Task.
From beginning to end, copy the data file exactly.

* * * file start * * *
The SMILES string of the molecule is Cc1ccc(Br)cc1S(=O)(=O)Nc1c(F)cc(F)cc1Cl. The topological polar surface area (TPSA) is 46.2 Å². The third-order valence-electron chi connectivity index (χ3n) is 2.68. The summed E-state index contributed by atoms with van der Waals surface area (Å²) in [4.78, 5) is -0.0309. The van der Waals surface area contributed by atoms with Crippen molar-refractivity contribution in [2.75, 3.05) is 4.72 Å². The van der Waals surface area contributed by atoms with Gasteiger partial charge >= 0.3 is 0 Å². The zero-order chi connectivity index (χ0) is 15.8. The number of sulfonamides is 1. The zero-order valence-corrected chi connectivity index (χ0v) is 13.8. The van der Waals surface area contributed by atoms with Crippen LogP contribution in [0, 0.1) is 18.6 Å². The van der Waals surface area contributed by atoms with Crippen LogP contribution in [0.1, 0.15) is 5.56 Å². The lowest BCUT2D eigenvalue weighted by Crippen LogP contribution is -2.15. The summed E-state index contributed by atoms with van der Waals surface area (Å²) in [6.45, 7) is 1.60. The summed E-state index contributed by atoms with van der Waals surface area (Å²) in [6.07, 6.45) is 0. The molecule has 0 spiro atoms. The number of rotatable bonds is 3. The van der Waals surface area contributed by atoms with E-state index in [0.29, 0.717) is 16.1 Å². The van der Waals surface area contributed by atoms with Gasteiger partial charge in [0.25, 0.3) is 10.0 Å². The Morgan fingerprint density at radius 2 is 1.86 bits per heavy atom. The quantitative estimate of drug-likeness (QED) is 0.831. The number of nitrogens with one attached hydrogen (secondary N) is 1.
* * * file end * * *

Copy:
The SMILES string of the molecule is Cc1ccc(Br)cc1S(=O)(=O)Nc1c(F)cc(F)cc1Cl. The topological polar surface area (TPSA) is 46.2 Å². The third-order valence-electron chi connectivity index (χ3n) is 2.68. The summed E-state index contributed by atoms with van der Waals surface area (Å²) in [4.78, 5) is -0.0309. The van der Waals surface area contributed by atoms with Crippen molar-refractivity contribution in [2.75, 3.05) is 4.72 Å². The van der Waals surface area contributed by atoms with Gasteiger partial charge >= 0.3 is 0 Å². The zero-order chi connectivity index (χ0) is 15.8. The number of sulfonamides is 1. The zero-order valence-corrected chi connectivity index (χ0v) is 13.8. The van der Waals surface area contributed by atoms with Crippen LogP contribution in [0, 0.1) is 18.6 Å². The van der Waals surface area contributed by atoms with Crippen LogP contribution in [0.1, 0.15) is 5.56 Å². The lowest BCUT2D eigenvalue weighted by Crippen LogP contribution is -2.15. The summed E-state index contributed by atoms with van der Waals surface area (Å²) in [6.45, 7) is 1.60. The summed E-state index contributed by atoms with van der Waals surface area (Å²) in [6.07, 6.45) is 0. The molecule has 0 spiro atoms. The number of rotatable bonds is 3. The van der Waals surface area contributed by atoms with E-state index in [0.29, 0.717) is 16.1 Å². The van der Waals surface area contributed by atoms with Gasteiger partial charge in [0.25, 0.3) is 10.0 Å². The Morgan fingerprint density at radius 2 is 1.86 bits per heavy atom. The quantitative estimate of drug-likeness (QED) is 0.831. The number of nitrogens with one attached hydrogen (secondary N) is 1.